Family business sacks son for attending dinner late
The Fair Work Act 2009 (‘the Act’) does not prescribe what is a valid reason for dismissal from your employment. It considers factors which may render a dismissal harsh, unjust or unreasonable which could give rise to an unfair dismissal claim. In today’s article, we consider whether ‘attending a family dinner late amounts to a valid reason for dismissal’.
In the recent decision of Parente v Selective Smash Repairs Pty Ltd  FWC 7559, the Fair Work Commission (FWC) reviewed an employer’s bizarre decision to terminate an employee (who happened to be the employer’s son) after he attended a family dinner late.
The employer, Selective Smash Repairs Pty Ltd, was run by Mr Egidio Parente, with his son Mr Pasquale Parente also working for the family business.
On Sunday 10 March 2019, Pasquale was late for dinner at his parents’ house. As a result, his parents became angry, with an argument ensuing. Pasquale was subsequently told to leave and never come back, either to his parents’ house or to the business and was dismissed from his employment immediately.
Pasquale attempted to contact his parents the following day for clarification but his calls went unanswered.
An unfair dismissal claim was lodged
Pasquale filed an unfair dismissal application under s. 394 of the Fair Work Act 2009 claiming his dismissal was unfair.
A conciliation was held but failed to resolve the claim and the FWC was ultimately left to review and determine whether the dismissal was unfair.
In considering the claim, the Commissioner expressed the following view:
‘It is, to my mind, extremely sad that what was once a loving family has allowed relationships to deteriorate to the extent that they have. However, Pasquale has the right to bring his claim and I must deal with it accordingly.’
Was the dismissal consistent with the Small Business Fair Dismissal Code?
As Selective Smash Repairs was considered a small business under the Fair Work Act 2009 in that it employed fewer than 15 people, the FWC examined whether the termination was consistent with the small business dismissal code, often referred to as the checklist (‘the Checklist’).
The Act refers small businesses to the Checklist as a tool to help small business employers when considering terminating an employee. The Checklist includes a number of simple questions for an employer such as:
- How many employees are employed in the business? (Including the dismissed employee and any other employee dismissed at the same time).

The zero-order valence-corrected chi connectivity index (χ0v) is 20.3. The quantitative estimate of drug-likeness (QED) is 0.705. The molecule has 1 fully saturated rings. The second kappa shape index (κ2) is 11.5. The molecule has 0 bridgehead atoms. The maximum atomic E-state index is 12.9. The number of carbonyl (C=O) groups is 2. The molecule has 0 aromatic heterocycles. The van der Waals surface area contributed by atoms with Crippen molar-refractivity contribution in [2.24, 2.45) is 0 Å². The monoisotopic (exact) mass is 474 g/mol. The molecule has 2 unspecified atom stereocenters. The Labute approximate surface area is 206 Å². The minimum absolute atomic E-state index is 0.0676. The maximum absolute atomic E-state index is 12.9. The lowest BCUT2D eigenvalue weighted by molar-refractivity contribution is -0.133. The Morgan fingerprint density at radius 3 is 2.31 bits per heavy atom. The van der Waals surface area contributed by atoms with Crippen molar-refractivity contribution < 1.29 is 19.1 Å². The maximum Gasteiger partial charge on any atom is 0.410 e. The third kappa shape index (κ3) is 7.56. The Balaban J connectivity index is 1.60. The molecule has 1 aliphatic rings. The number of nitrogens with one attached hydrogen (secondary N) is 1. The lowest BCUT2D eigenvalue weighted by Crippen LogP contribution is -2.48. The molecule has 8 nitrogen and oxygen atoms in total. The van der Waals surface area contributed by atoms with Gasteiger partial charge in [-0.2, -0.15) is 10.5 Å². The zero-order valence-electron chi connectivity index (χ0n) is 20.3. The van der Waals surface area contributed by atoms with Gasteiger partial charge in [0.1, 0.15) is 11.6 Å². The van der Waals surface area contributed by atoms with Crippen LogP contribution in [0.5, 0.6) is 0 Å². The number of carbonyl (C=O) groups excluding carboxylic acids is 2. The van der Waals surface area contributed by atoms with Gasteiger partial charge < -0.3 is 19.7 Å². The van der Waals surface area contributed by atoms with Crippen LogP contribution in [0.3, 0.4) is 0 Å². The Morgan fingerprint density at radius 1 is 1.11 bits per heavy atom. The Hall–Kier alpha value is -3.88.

- Did you dismiss the employee for some other form of serious misconduct?
- Did you dismiss the employee because of the employee’s unsatisfactory conduct, performance or capacity to do the job?
- Did you keep any records of warning(s) made to the employee or of discussions on how his or her conduct or performance could be improved?
Completing the Checklist is not a mandatory requirement under the Act, however, completing it is important as the FWC will examine whether the termination was consistent with the Checklist.
In considering the Checklist in this case, the FWC found that the termination was not consistent with the small business dismissal code in that:
- the dismissal occurred without warning;
- there was no evidence that the business or any of its officers held any relevant belief that the conduct of Pasquale was so serious that immediate dismissal would be justified; and
- there was no evidence of any warnings being given to Pasquale before he was dismissed.
Was the dismissal harsh, unjust or unreasonable?
There is no hard and fast rule as to what constitutes a harsh, unfair or unreasonable dismissal. Each dismissal is different and accordingly, the surrounding circumstances of each claim will be considered by the FWC.
In this case the FWC examined each of the considerations surrounding whether the dismissal was harsh, unjust or unreasonable and concluded that:
- failing to attend a family dinner cannot be characterised work-related conduct;
- there was no valid reason for dismissal based on Pasquale arriving late for a family dinner.
- The Commission acknowledged that the relationship with his parents had been under strain, however that there was insufficient context to explain why arriving late for dinner would have been a valid reason for dismissal; and
- there was no evidence of previous unsatisfactory performance.
Having considered each of the matters specified in s.387 of the Fair Work Act 2009 (as referred to above), the Commission found the dismissal was unjust and unfair, making an order for compensation in lieu of reinstatement.
Have you been dismissed and you think it is unfair?
It’s important to act fast. You should seek urgent advice from a lawyer experienced in employment law. You can contact our employment law team for further advice or assistance.
This article relates to Australian law; either at a State or Federal level.
The information contained on this site is for general guidance only. No person should act or refrain from acting on the basis of such information. Appropriate professional advice should be sought based upon your particular circumstances. For further information, please do not hesitate to contact Hall Payne Lawyers.